Work with your insurance carriers to find out participation rates and utilization. If feasible, look to add a centralized digital solution that tracks employee eligibility, performs benefits calculations, schedules communications, and manages workflow.

Give them what they want!
Here’s a roundup of what employees value in the workplace.2,4,5

Money is a key motivator across generations, particularly among millennials and Gen Xers who are looking to change jobs. Baby boomers want to be paid fairly for their current job.

Younger workers favor education-related perks and paid maternity/paternity leave, while baby boomers are more interested in employee discounts and wellness programs.

All employees strongly value a work/life balance. However, millennials place a higher value on being able to build downtime into their work schedules compared to Gen Xers and baby boomers.

While workers in all age groups find effective onboarding fairly important, it has greater value to millennials.

Regardless of age, employees consider financial rewards the best form of recognition. Other types of rewards (such as praise and Employee of the Month awards) are less meaningful to baby boomers.

Wellness programs
With medical costs continuing to rise, workplace wellness programs have gained popularity. These types of preventive care programs may include gym memberships, onsite health screenings, and access to wellness experts. These programs have been especially embraced by millennials.

Company leadership
Millennial workers greatly value company leaders who inspire their employees to succeed. Likewise, having company leaders who aim for transparency is also important to millennials, but less so to Gen Xers and baby boomers.

3. Don’t just administer your benefits; market them

For many companies, benefits represent their second-largest workforce expense. Yet, aside from annual enrollment periods, many companies don’t take the time to promote the various aspects of their benefits package. But keeping your benefits top of mind can help increase usage rates and improve employee retention.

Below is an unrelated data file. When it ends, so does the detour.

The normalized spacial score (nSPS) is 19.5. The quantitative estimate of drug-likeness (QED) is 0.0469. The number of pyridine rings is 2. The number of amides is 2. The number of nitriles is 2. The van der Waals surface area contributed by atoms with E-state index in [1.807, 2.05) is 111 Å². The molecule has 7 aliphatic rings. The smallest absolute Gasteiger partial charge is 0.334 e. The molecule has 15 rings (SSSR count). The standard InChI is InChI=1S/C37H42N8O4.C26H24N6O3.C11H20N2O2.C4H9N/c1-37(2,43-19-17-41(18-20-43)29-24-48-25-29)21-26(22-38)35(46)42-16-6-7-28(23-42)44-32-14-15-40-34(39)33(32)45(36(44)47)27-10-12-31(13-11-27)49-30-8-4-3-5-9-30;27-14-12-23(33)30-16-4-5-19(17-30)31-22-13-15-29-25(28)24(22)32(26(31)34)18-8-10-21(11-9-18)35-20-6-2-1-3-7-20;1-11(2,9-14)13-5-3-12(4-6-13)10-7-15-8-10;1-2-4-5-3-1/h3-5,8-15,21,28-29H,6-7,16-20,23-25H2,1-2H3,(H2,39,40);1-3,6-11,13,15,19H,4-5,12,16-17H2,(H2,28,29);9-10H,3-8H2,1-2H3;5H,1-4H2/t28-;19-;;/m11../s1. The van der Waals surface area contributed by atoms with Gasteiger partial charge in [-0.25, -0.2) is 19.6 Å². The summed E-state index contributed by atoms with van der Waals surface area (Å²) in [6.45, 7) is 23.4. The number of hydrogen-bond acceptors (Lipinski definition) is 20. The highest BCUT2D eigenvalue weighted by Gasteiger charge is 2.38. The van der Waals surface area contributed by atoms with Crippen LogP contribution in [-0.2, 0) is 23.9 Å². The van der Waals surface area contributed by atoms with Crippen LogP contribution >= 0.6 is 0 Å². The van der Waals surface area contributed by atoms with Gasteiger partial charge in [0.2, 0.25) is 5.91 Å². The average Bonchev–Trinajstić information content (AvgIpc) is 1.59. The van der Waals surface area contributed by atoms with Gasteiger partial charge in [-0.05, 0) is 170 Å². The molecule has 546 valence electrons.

You may find it useful to create a calendar and promote at least one benefit a month. Maybe all employees are eligible for discounts for local fitness centers or weight loss programs. Maybe they can earn points for healthy activities through your medical plan — points they can later spend on fitness-related goods and services. Remind them to get a flu shot, schedule their preventive care visits, and spend down their Flexible Spending Accounts.

As for how to get the word out, employees want communications to be timely, relevant, personalized, and to the point. They also want employers to adapt to current technologies. Be sure to use the formats your employees prefer, including mobile, texting, social tools, video, and, of course, face-to-face meetings. Lastly, make sure your managers are prepared to answer questions and know where to direct employees for more information.

Research tells us that lifestyle benefits are nearly as important to today’s worker as health benefits. Use lifestyle benefits to differentiate and promote your employment offerings to both current employees and candidates. By crafting a meaningful employee experience overall, you set yourself apart and improve your chances of attracting and engaging the people you need the most — now and in the future.

TIP: Reach out to your plan administrator or insurance carriers to see if they have collateral you can use to market your various benefits. Or consider outsourcing to an HR partner, like ADP®, that manages this process for you.

Make the most of your benefits with ADP®

Benefits can be a major factor in retaining your employees and recruiting new talent. ADP can help you collect employee data and benefits needs, and compare them with your competition to help you determine the mix of employee benefits you should be offering. With ADP’s HR Outsourcing solutions, your employees will have access to competitive benefits program choices that match their needs — and ADP handles the benefits administration, enrollment, and employee benefits education on your behalf.

1 ADP Spark 2016, Attract, Engage and Retain with Multifaceted Benefits Plans.
2 Thomson’s 2015 Global Employee Benefits Watch.
3 MetLife Employee Benefits Trends Study.
4 Aon Hewitt 2016 Workforce Mindset Study.
5 ADP 2016 Employee Engagement Study.